Cardiorespiratory coupling in preterm infants

Rohan Joshi (Corresponding author), Deedee Kommers (Corresponding author), Xi Long, Loe Feijs, Sabine van Huffel, Carola van Pul, Peter Andriessen

Research output: Contribution to journalArticleAcademicpeer-review

Abstract

In preterm infants, a better understanding and quantification of cardiorespiratory coupling may help improve caregiving by enabling the tracking of maturational changes and subclinical signatures of disease. Therefore, in a study of 20 preterm infants admitted to a neonatal intensive care unit, we analyzed the cardiac and respiratory regulatory mechanisms as well as the coupling between them. In particular, we selectively analyzed coupling from changes in heart rate to respiratory oscillations as well as coupling from respiratory oscillations to the heart rate. Furthermore, we stratified this coupling based on decelerations and accelerations of the heart rate and by inspiration and expiration during respiration while contrasting periods of kangaroo care, an intervention known to enhance autonomic regulation, with periods in the incubator. We identified that preterm infants exhibit cardiorespiratory coupling that is nonsymmetric with regard to the direction of coupling. We demonstrate coupling from decelerations and accelerations of the heart rate to exhalation and inhalation, respectively, both on a beat-to-beat basis as well as with sustained decelerations and accelerations. On the other hand, on average, we also observed coupling from both inspiration and expiration to marginal decelerations in the heart rate. These phenomena, especially coupling from the changes in the heart rate to respiratory oscillations, were sensitive to whether the infant was receiving kangaroo care. NEW & NOTEWORTHY Preterm infants exhibit cardiorespiratory coupling that is nonsymmetric with regard to the direction of coupling; coupling from fluctuations in the heart rate to respiratory oscillations and vice versa are asymmetric. On average, coupling is observable from decelerations or accelerations in the heart rate to inhalation or exhalation, respectively, whereas, on average, both peaks and troughs of respiration exhibit coupling to marginal decelerations in the heart rate.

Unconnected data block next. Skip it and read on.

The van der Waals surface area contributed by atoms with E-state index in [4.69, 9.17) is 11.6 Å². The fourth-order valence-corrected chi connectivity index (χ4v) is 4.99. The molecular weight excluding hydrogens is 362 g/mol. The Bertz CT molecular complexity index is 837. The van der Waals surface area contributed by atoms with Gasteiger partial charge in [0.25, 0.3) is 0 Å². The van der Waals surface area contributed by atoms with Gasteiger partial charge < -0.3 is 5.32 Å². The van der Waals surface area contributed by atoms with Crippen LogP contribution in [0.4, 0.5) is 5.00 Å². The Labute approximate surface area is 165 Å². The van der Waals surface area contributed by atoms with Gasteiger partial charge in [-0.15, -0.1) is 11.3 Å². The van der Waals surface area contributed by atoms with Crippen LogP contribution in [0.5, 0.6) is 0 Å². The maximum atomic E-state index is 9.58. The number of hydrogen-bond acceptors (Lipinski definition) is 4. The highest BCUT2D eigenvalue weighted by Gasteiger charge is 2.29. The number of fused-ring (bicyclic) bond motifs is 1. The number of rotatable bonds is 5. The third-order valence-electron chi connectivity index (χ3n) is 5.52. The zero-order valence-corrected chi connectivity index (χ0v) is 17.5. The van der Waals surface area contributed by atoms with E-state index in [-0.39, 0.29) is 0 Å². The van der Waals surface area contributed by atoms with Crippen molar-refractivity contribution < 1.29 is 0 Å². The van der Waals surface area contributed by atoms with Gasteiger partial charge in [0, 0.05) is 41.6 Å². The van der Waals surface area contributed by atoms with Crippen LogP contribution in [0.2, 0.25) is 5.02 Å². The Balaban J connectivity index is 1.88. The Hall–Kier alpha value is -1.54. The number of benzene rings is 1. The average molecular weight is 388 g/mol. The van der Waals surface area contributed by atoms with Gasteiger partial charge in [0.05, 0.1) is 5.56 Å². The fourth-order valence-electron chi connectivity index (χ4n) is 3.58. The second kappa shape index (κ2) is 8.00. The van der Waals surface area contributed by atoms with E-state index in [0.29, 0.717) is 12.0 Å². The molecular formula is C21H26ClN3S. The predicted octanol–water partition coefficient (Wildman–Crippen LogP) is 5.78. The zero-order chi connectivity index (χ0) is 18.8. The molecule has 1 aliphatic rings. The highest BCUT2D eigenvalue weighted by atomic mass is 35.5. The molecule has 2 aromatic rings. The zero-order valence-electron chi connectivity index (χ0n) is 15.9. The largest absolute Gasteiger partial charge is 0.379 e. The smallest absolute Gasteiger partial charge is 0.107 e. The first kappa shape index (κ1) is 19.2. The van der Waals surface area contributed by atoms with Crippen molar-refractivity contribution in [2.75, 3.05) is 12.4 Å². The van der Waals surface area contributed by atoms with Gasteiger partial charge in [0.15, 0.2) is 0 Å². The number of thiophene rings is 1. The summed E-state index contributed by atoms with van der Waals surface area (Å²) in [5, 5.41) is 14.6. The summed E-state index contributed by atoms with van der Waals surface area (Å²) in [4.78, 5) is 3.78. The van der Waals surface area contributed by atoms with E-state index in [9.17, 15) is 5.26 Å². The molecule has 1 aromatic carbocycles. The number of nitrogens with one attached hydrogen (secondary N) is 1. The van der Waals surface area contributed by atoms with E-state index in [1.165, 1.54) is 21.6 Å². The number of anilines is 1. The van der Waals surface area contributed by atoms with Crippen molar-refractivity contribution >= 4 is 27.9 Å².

LanguageEnglish
Pages202-213
Number of pages12
JournalJournal of Applied Physiology
Volume126
Issue number1
DOIs
StatePublished - 1 Jan 2019

Fingerprint

Premature Infants
Deceleration
Heart Rate
Exhalation
Macropodidae
Inhalation
Respiration
Incubators
Neonatal Intensive Care Units

Keywords

  • autonomic regulation
  • cardiorespiratory coupling
  • kangaroo care
  • preterm infants
  • respiratory sinus arrhythmia

Cite this

@article{dbcb12f88b89498694eb1cef65eb4995,
title = "Cardiorespiratory coupling in preterm infants",